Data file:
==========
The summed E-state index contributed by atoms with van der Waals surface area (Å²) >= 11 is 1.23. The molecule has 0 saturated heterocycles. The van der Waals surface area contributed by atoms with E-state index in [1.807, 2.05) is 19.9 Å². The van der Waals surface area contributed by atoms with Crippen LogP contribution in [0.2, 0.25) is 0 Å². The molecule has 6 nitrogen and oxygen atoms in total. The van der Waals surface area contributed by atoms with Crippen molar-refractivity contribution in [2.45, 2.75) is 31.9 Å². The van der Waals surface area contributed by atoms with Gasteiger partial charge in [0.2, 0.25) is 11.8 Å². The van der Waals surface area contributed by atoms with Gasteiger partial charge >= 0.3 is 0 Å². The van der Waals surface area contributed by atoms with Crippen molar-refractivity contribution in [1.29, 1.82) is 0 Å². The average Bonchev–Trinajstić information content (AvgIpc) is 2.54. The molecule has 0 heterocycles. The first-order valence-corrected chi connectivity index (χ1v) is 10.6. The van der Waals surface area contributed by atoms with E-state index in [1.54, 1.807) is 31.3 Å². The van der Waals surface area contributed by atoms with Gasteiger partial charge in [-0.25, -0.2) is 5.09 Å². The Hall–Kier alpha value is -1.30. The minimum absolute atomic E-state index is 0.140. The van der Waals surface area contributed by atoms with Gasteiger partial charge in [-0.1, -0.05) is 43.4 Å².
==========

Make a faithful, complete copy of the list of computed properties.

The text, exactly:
The summed E-state index contributed by atoms with van der Waals surface area (Å²) >= 11 is 1.23. The molecule has 0 saturated heterocycles. The van der Waals surface area contributed by atoms with E-state index in [1.807, 2.05) is 19.9 Å². The van der Waals surface area contributed by atoms with Crippen LogP contribution in [0.2, 0.25) is 0 Å². The molecule has 6 nitrogen and oxygen atoms in total. The van der Waals surface area contributed by atoms with Crippen molar-refractivity contribution in [2.45, 2.75) is 31.9 Å². The van der Waals surface area contributed by atoms with Gasteiger partial charge in [0.2, 0.25) is 11.8 Å². The van der Waals surface area contributed by atoms with Gasteiger partial charge >= 0.3 is 0 Å². The van der Waals surface area contributed by atoms with Crippen molar-refractivity contribution in [1.29, 1.82) is 0 Å². The average Bonchev–Trinajstić information content (AvgIpc) is 2.54. The molecule has 0 heterocycles. The first-order valence-corrected chi connectivity index (χ1v) is 10.6. The van der Waals surface area contributed by atoms with E-state index in [1.54, 1.807) is 31.3 Å². The van der Waals surface area contributed by atoms with Gasteiger partial charge in [-0.25, -0.2) is 5.09 Å². The Hall–Kier alpha value is -1.30. The minimum absolute atomic E-state index is 0.140. The van der Waals surface area contributed by atoms with Gasteiger partial charge in [-0.1, -0.05) is 43.4 Å².